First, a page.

Saturday, November 7, 2009

Lily, Rosemary, & the Jack of Hearts

This must have seemed like a good idea at the time. Fake your kidnapping with your lover and then extort money from your clueless husband. Fla. Cops: Wife Faked Own Kidnapping to Scam Husband
A wealthy health care executive came home one night in September to find a terrifying note from his wife, Quinn Gray: The 37-year-old housewife and mother of two had been abducted from her posh Florida beach community.


The ordeal began the night of Sept. 4, when Gray's husband, 38-year-old Reid Gray, discovered his wife's note at their $4 million seaside mansion.

Reid Gray called the St. John's County Sheriff's Office, touching off a multi-agency manhunt that included the FBI. The sheriff's office would eventually spend $90,000 on the investigation.

The next day, as sheriff's officials set up a command center for the investigation, Reid Gray received the first of at least six calls from his wife. According to a report, Quinn Gray demanded her husband drop the $50,000 at a Chik-Fil-A restaurant; when he drove to the area, Quinn called again and said he had "screwed up" because police were spotted nearby.

On Sept. 6, Quinn Gray's mother dropped $50,000 at a beach restaurant; a group of college kids picked up the money and called police, frantic that they were in the middle of a "dope deal."

On Sept. 7, the case took an odd turn: an agitated Quinn Gray walked up to deputies at a local mall. She was taken to the FBI office in Jacksonville, where she told agents that her kidnapper worked for a loan shark who wanted her husband to pay up.

Detective Kevin Kerr and others were skeptical, noting Gray seemed to be making up the story as she went along.

During another interview, Quinn Gray changed her story. She said she had been sexually assaulted and that "I was crazy then, I was just doing what I was told to do."

She did give police one telling detail: Her abductor's name was Jasmin, and he drove a white Volkswagen Jetta. She also directed investigators to the warehouse where she was held.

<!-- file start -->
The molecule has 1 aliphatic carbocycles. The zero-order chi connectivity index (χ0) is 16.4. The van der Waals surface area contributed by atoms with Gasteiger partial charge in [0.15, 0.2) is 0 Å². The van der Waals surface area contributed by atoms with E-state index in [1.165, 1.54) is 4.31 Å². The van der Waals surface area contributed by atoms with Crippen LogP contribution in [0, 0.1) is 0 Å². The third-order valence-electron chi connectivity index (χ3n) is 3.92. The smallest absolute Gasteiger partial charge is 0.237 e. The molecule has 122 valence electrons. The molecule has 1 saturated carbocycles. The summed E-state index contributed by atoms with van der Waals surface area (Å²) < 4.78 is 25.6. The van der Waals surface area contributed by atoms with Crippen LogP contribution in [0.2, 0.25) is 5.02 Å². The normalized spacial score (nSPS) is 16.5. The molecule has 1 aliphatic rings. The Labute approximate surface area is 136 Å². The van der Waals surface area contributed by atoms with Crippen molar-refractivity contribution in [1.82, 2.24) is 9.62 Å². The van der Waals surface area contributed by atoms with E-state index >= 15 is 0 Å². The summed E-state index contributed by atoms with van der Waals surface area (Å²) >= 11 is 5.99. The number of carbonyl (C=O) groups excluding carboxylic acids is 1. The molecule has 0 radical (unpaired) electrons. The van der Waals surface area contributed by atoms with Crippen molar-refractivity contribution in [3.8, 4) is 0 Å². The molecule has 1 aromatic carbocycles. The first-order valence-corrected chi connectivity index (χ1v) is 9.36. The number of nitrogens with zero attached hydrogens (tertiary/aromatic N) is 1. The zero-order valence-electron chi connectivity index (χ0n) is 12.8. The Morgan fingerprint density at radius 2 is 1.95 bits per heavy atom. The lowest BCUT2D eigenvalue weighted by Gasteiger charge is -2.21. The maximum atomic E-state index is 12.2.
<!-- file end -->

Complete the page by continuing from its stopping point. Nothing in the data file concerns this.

Detectives found Jasmin Osmanovic, driving out of the warehouse in his Jetta. He eventually wrote his version of events in an affidavit.

"I met Quinn Gray about a month and a half ago. We met at a gas station," wrote the young mechanic. He described going to her house and listening to her talk about her marital problems and her issues with drinking _ she had nearly split up with Reid Gray and had gone to rehab at a tony Minnesota clinic. Her husband had affairs, she said, and she wondered if he wanted her dead.

It would have worked except for a meddling tape recorder.

Osmanovic touched on one piece of evidence: an audiotape he and Quinn Gray made that weekend. Osmanovic's live-in girlfriend found it and gave it to officers. The recording captured the sounds of Gray and Osmanovic having sex, plotting the kidnapping and talking about mundane things, like how they needed to eat more salads.

Sheriff Shoar said Osmanovic felt that Gray was acting "hinky" and covertly made the recording.

"He is not a dumb guy. He is a very smart guy," Shoar said. "He wanted some proof and reassurance in case she tried to hang him out to dry."

The lover is toast, but Quinn may yet get out of this. She remains pretty and charming enough that her husband is funding her defense.
Interestingly, Gray's husband _ the owner of a home health care company who detailed the couple's long, painful history of marital infidelity during hours of police interviews _ is standing by his wife. Against the advice of friends and family, he is not seeking a divorce.

"I love my family," Reid Gray wrote in a statement to the media. "And will do whatever I can to make sure that Quinn receives all of the help and support that she needs."

The husband is a wealthy health care executive. Time for him to put some of that money to work buying a clue.

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